At study entry, all recruited patients underwent a complete medical history, physical examination, and laboratory tests. The inclusion criterion was fibromyalgia that had been diagnosed 2 to 3 years ago, based on the current ACR diagnostic criteria . Exclusion criteria were acute infectious diseases in the previous 3 weeks; past or present neurological, psychiatric, metabolic, autoimmune, allergy-related, dermatital or chronic inflammatory disease; medical conditions that required glucocorticoid treatment; past or current substance abuse or dependence; and pregnancy or current breastfeeding. Sixty-four potential participants met the inclusion criteria and were enrolled into the study.
Twenty-five healthy volunteers (HVs) were included in the study matching the age range (44.96 ± 10.01 years), gender, ethnicity (Spanish), and demographics (completion of at least 9 years of education and part of the middle socioeconomic class) of the recruited female FM subjects. HVs had no signs or symptoms of FM and were free of any medication for at least 3 weeks before the study began (based on blood and urine collection). HVs and FM patients submitted written informed consent before the studies began.
Body mass index (BMI) was calculated for each participant (BMI = body weight [Kg]/height [m]2). Subjects were categorized as "normal" (BMI less than 25), "overweight" (BMI over 25 but less than 30), and "obese" (BMI greater than 30), per the clinical guidelines of the National Institutes of Health . Body weight was measured using a standard Seca Beam Balance (Seca GmBH & Co Kg, Hamburg, Germany) as the reference instrument.
Blood was drawn between 8:00-9:00 A.M., and 20-mL blood samples were collected in separate sterile tubes that contained or lacked anti-clotting agents. Serum was obtained by centrifuging the blood samples at 272 × g for 10 min; 1-ml aliquots were stored at -70°C until use. These aliquots were used to measure the serum levels of cytokines. All samples were handled individually in a double-blind fashion.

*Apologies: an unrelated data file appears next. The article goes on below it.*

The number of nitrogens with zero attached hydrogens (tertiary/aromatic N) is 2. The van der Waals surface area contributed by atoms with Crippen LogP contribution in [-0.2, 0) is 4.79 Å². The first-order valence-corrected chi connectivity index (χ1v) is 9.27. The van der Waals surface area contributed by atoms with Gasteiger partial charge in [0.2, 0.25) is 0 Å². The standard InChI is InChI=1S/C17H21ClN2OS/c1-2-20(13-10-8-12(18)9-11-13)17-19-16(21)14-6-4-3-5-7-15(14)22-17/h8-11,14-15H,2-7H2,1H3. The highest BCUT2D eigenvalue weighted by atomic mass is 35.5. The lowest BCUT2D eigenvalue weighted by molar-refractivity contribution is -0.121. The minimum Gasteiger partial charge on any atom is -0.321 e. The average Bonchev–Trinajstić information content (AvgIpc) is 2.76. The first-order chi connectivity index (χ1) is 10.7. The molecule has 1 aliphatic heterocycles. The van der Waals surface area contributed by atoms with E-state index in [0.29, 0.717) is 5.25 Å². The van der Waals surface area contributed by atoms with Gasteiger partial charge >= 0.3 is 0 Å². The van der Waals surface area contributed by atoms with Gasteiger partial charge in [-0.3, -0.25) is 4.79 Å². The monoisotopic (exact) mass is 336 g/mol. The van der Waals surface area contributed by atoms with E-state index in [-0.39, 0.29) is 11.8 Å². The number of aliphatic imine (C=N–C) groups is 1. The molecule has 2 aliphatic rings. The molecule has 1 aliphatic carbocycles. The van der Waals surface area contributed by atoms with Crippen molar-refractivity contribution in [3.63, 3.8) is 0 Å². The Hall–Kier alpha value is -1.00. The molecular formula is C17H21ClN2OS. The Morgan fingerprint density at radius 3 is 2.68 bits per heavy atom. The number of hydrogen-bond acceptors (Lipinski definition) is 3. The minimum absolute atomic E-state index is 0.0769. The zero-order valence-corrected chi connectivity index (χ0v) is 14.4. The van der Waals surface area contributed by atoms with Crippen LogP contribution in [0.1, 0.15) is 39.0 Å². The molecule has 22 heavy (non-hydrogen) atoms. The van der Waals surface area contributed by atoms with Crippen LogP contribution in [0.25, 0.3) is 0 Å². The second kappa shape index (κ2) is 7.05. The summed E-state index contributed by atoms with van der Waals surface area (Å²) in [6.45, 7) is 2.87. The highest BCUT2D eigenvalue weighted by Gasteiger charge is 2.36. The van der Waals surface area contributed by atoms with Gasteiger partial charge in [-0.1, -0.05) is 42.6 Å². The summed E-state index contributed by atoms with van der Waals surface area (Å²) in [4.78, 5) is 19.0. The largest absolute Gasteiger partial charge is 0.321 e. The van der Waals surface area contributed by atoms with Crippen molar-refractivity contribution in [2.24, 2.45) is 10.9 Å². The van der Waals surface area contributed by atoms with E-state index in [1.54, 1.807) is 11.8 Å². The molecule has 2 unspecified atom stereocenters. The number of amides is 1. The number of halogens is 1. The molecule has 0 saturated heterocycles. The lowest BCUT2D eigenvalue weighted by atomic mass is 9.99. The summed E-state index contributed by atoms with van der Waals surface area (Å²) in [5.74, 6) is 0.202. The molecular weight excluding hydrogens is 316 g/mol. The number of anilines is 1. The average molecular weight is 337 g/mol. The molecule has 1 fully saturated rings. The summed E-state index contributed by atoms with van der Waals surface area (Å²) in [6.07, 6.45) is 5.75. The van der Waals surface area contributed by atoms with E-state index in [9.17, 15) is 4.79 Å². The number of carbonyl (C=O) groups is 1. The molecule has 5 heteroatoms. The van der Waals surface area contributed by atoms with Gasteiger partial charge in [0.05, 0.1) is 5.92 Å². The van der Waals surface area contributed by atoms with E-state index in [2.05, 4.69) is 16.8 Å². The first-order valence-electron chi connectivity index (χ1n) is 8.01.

Cytokine quantification by capture ELISA
Quantitative cytokine assays were performed by standard capture enzyme-linked immunosorbent assay using Quantikine kits, for which the validated detection limits were 0.5-1000 pg/mL for TNF-α, 3.91-250 pg/mL for IL-1μ, and 0.7-300 pg/mL for IL-6. All kits, antibodies, and recombinant cytokines were purchased from R&D Systems (Minneapolis, MN). The assays were performed according to the manufacturer's instructions http://www.rndsystems.com, and absorbance was measured at λ = 492 nm on a spectrophotometer (Sunrise, Tecan). All samples were measured twice (in triplicate), from which the mean was calculated. The inter- and intra-assay variability was < 7% and < 5%, respectively.
All values are expressed as mean ± standard deviation. Comparisons between healthy volunteers and patients were made by non parametric Mann-Whitney test for IL-6.
The student test (t) was used to analyze the differences in: a) BMI levels between healthy volunteers and patients; b) proinflammatory cytokine levels between BMI subsets (normal, overweight, and obese); and c) TNF-α levels between healthy volunteers and patients. Analysis of covariance (ANCOVA) was used to analyze the differences in proinflammatory cytokine levels and the covariate factor (BMI). The analysis was performed with Graph Pad (San Diego, CA, USA). In all tests, the null hypothesis was rejected at the 0.05 level.
Clinical and laboratory assessments (i.e., complete blood count, blood chemistry, and complete urinalysis) of the fibromyalgia and control subjects fell within normal reference value ranges. No statistical differences were observed between the groups (data not shown).
Demographics; Body Mass Index; Cytokine levels in woman with fibromyalgia and Healthy volunteers
Healthy Volunteers Female (n = 25)
FM Female (n = 64)
FM vs. Healthy Volunteers
44.96 ± 10.01
47.07 ± 8.48
23.64 ± 3.45
26.40 ± 4.46
35.73 ± 0.72
20.42 ± 7.24
17.04 ± 0.62
0.92 ± 0.32
16.28 ± 8.13
The mean BMI values for the FM and HVs are shown in Table 1. Patients had significant BMI values with respect to HVs (t = 5.05, df = 87, p < 0.001). FM patients and HVs were classified as normal (FM = 24; HV = 17) and overweight (FM = 19; HV = 3). There were no significant differences in proinflammatory cytokine levels between BMI subsets (data not shown).
Association between cytokine levels and BMI
Because BMI differed between HVs and FM patients, we performed ANCOVA to determine whether this covariable influenced cytokine levels. By ANCOVA, there was no significant association between BMI and TNF-α (F = 0.098. p = 0.75) or IL-6 (F = 0.221, p = 0.63) levels.